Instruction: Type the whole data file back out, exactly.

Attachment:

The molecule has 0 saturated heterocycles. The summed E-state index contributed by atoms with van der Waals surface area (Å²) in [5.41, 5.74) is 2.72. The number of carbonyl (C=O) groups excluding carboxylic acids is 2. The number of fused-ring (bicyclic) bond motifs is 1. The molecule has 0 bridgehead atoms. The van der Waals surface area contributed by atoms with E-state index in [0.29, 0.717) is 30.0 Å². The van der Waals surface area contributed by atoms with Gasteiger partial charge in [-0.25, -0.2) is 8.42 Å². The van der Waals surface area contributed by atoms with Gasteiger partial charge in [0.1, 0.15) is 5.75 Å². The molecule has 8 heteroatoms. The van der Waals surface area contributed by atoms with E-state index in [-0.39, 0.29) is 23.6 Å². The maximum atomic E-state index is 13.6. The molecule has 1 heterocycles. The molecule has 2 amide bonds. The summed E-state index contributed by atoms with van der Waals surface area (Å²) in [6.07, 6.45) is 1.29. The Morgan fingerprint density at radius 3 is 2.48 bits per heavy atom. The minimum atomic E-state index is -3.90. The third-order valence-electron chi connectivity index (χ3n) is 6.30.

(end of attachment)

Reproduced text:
The molecule has 0 saturated heterocycles. The summed E-state index contributed by atoms with van der Waals surface area (Å²) in [5.41, 5.74) is 2.72. The number of carbonyl (C=O) groups excluding carboxylic acids is 2. The number of fused-ring (bicyclic) bond motifs is 1. The molecule has 0 bridgehead atoms. The van der Waals surface area contributed by atoms with E-state index in [0.29, 0.717) is 30.0 Å². The van der Waals surface area contributed by atoms with Gasteiger partial charge in [-0.25, -0.2) is 8.42 Å². The van der Waals surface area contributed by atoms with Gasteiger partial charge in [0.1, 0.15) is 5.75 Å². The molecule has 8 heteroatoms. The van der Waals surface area contributed by atoms with E-state index in [-0.39, 0.29) is 23.6 Å². The maximum atomic E-state index is 13.6. The molecule has 1 heterocycles. The molecule has 2 amide bonds. The summed E-state index contributed by atoms with van der Waals surface area (Å²) in [6.07, 6.45) is 1.29. The Morgan fingerprint density at radius 3 is 2.48 bits per heavy atom. The minimum atomic E-state index is -3.90. The third-order valence-electron chi connectivity index (χ3n) is 6.30.